Scene Of May 7th Tesla Model S Fatality (via ABC News/Bobby Vankavelaar)

Scene Of May 7th Tesla Model S Fatality (via ABC News/Bobby Vankavelaar)

Autopilot Saves Model S From Collision

Autopilot Saves Model S From Collision

A couple of weeks ago, we recapped some lawyers adding their opinions on Tesla's recent Autopilot crashes. This statement from automotive lawyer, Tab Turner, seems up the typical responses rather well:

“There’s a concept in the legal profession called an attractive nuisance. These devices are much that way right now. They’re all trying to sell them as a wave of the future, but putting in fine print, ‘Don’t do anything but monitor it.’ It’s a dangerous concept. Warnings alone are never the answer to a design problem.”

More recently, Reuters posted on how Tesla's data collection software ("black box") could actually assist the automaker in defending itself against legal claims. Reuters stated:

"The large volume of data Tesla Motors Inc collects from its cars on the road has armed it with information to publicly counter, and possibly legally defend, claims about the safety of its Autopilot driving-assist software, according to lawyers familiar with such cases."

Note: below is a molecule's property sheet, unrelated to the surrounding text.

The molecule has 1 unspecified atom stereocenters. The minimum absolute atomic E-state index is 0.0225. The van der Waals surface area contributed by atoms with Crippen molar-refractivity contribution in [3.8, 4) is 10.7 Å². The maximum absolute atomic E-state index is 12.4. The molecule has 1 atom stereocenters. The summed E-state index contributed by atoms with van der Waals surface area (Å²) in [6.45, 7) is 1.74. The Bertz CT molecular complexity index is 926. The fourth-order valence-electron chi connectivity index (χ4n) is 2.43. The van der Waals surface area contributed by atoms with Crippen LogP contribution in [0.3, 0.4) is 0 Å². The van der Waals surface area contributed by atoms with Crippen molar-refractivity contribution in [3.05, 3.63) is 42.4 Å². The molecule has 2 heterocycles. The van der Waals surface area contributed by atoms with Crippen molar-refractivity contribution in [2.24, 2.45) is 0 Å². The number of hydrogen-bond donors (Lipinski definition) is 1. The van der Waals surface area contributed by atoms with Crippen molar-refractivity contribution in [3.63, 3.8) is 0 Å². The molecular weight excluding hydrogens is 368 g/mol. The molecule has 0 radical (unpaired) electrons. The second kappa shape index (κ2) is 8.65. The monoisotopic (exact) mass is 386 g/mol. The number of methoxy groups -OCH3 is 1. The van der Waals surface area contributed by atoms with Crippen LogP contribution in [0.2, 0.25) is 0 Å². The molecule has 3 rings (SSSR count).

"Should Tesla be called on to defend the technology in court, lawyers said information collected by the electronic car maker could be central in judging liability."

Reuters reached out to Don Slavik, an automotive product liability attorney, for comment on "black boxes" (aka EDRs). He stated:

"I’ve had EDRs that have helped me in a case, and EDRs that have basically told me, don’t take that case."

So, the data collected by Tesla vehicles would likely immediately convince Tesla whether or not it should defend itself if a lawsuit case arises. However, as of right now, no such cases are pending against Tesla, according to Reuters.

Reuters adds that Tesla vehicle manuals clearly states that the automaker "reserves the right to use collected data for its defense in a lawsuit."

Source: Reuters